Phil: Yeah. I love watching some of his old videos, including when he launched the iPhone, he could accurately see 15 years into the future. It’s incredible if you watch that 2007 launch.
Phil: But when he relaunched the Apple brand, he was all about experiences, not products. It’s like when you watch Nike commercials, you don’t see products being sold, do you? You see athletes, you see health, you see what this brand stands for. And I think he brought that into the consumerization of IT, which is fascinating… he really did change the industry.
So Capgemini has grown a lot over the years, and with a lot of M&A… you’ve done a lot of acquisitions as a business. But I feel that one of the defining acquisitions you’ve made is Altran. You’ve built this unique OT/IT focus, it gets you really heavily into supply chain, and engineering, and sustainability. One, do you agree with this? And two, how do you see Capgemini’s DNA today, as you hit this €20 billion milestone?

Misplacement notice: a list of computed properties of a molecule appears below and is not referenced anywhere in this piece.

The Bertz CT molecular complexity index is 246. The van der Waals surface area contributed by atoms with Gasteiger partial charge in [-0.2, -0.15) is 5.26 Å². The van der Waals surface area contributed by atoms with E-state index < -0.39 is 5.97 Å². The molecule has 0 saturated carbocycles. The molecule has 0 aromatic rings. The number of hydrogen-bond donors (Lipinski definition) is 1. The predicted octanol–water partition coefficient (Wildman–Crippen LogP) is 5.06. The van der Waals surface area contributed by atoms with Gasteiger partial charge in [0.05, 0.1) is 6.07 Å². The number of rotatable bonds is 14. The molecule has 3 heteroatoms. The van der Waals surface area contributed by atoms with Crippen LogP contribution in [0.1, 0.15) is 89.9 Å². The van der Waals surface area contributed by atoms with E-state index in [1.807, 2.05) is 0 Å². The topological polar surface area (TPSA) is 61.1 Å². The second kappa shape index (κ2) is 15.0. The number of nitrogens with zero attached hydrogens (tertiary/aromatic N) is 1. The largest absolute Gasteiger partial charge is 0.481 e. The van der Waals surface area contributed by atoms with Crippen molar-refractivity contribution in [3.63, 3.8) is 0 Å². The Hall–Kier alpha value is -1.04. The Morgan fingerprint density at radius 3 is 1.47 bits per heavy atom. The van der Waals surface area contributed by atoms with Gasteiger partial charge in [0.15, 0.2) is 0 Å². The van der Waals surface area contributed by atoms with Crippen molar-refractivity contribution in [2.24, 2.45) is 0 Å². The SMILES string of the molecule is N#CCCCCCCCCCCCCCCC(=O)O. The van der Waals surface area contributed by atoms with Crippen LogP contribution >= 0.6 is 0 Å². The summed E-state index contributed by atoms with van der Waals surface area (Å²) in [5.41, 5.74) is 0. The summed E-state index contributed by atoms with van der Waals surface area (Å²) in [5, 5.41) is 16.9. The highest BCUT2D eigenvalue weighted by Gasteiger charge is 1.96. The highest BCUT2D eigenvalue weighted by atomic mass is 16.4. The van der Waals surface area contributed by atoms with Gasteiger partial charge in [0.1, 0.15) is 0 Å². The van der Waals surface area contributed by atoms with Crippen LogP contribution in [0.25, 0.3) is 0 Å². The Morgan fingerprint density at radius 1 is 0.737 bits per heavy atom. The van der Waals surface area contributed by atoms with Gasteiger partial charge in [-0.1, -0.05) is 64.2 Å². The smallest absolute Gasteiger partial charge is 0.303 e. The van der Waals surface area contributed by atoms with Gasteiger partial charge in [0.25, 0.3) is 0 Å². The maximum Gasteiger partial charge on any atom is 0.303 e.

Aiman: Yes, it definitely was defining, Phil! I think some others in the history of Capgemini were defining in different ways. There were many geographic expansions in Europe: Hoskyns got us in the UK, Volmac got us in the Netherlands, and Programator in Sweden. So a lot of the expansion was geographic, a lot of the expansion was around getting us into new territories. We changed a little bit, after that. The Kanbay one was really around India, and how to learn the India model, and the one-team model, etc., so we had to move from a western model, to a much more Indian integrated model. IGATE was about scaling in the US. But yes, the Altran one was defining in terms of it was probably one of the more strategic ones, because this one was really around a vision we had around the concept of intelligent industry, and how the convergence between the digital and physical worlds is going to happen, and the need to be able to have people really understand the physical world, to be able to create that value around intelligent industry.